DIGBY, John, Lord Digby (1634-98), of Sherborne Castle, Dorset.

Published in The History of Parliament: the House of Commons 1660-1690, ed. B.D. Henning, 1983
Available from Boydell and Brewer



18 Oct. 1675 - 24 Mar. 1677

Family and Education

bap. 26 Apr. 1634, 1st s. of George Digby, 2nd Earl of Bristol, by Lady Anne Russell, da. of Francis, 4th Earl of Bedford. educ. privately. m. (1) 26 Mar. 1656, Alice (d.1658), da. and h. of Robert Bourne of Blake Hall, Essex, s.p.; (2) lic. 13 July 1663, Rachel, da. and coh. of Sir Hugh Wyndham, j.c.p. 1673-84, of Silton, Dorset, s.p. suc. fa. as 3rd Earl 24 Mar. 1677.1

Offices Held

J.p. Dorset July 1660-June 1688, 1689-d., Som. July 1660-79; commr. for oyer and terminer, Western circuit July 1660, sewers Som. Dec. 1660, assessment Dorset 1661-74, Som. 1664-74; dep. lt. Dorset 1672-4, ld. lt. 1679-June 1688, Oct. 1688-d.; custos rot. Dorset 1680-June 1688, 1689-d.; freeman, Lyme Regis 1683.2


Digby’s grandfather, the 1st Earl of Bristol, came from a cadet branch of the Midland family. He was granted the Sherborne Castle estate as a reward for diplomatic services in 1616. His father sat for the county in both Parliaments of 1640 before being called up to the Lords, having made the Lower House too hot to hold him by his unexpected and well-publicized opposition to Strafford’s attainder. During the Interregnum, when his father in exile became a convert to Rome, Digby seems to have lived with his Puritan mother, whose ‘zeal cannot suffer a Catholic under her roof’. She bought back the estates from the Treason Trustees by selling her own jointure, and settled it on Digby on his marriage. Digby showed little desire to emulate his ancestors in high politics, and he certainly took no part in his father’s increasingly futile opposition to the Clarendon administration. He was himself ‘naturally inclined to avoid the hurry of public life’, or, less politely ‘every way a weak man’. His abuse of Shaftesbury when he learnt that his candidature for the county in 1675 was to be opposed must be ascribed to a conviction that the seat appertained to his estate, rather than to political animosity. Digby won the election handsomely, but lost the action for scandalum magnatum; the damages and costs, however, were more than covered by a subscription from the gentlemen of the county.3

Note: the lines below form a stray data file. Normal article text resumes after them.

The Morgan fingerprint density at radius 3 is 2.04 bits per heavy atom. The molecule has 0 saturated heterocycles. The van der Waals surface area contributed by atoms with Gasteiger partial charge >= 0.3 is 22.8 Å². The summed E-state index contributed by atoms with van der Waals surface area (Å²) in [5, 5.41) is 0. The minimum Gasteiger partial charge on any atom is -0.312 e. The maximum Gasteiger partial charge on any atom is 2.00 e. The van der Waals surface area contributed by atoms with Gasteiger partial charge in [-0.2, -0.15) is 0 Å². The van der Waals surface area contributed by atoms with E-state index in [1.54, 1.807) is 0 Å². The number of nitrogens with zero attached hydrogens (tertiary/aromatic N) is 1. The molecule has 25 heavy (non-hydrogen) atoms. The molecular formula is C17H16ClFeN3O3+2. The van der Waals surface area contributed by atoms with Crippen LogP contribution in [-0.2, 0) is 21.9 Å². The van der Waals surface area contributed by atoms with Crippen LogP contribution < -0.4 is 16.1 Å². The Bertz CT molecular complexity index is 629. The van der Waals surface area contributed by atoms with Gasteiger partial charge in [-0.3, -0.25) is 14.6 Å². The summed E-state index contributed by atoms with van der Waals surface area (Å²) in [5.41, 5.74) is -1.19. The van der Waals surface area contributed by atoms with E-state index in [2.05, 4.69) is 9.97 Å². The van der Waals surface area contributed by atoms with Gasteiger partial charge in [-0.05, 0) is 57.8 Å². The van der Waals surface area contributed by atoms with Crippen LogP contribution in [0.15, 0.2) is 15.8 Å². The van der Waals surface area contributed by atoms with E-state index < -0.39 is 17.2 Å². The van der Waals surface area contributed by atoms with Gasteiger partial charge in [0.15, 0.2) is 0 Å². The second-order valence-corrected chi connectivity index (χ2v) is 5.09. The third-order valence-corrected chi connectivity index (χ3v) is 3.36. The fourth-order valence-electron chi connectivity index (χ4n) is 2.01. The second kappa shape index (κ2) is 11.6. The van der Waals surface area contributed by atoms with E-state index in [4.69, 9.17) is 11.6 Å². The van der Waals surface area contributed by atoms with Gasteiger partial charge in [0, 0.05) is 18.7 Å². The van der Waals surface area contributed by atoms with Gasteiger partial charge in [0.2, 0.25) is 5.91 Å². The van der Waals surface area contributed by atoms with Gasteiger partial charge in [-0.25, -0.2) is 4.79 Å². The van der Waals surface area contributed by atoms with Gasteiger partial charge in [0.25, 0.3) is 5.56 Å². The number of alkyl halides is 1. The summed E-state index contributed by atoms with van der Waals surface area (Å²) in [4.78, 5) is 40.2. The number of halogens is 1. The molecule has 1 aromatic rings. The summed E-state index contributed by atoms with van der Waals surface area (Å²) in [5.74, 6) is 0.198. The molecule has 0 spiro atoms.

Digby took part in only two sessions of the Cavalier Parliament, during which he was an active Member, being named to 20 committees. In considering the bill to restrict the growth of Popery on 15 Nov. 1675, he might, as the son of a notorious convert, be expected to contribute special knowledge; his own religion, as his episcopal obituarist expresses it, ‘was that which by law is established’. He was also on the committee for the bill to recall English subjects from French service on 10 Nov. 1675, and took part in the conference on a joint address to urge the fo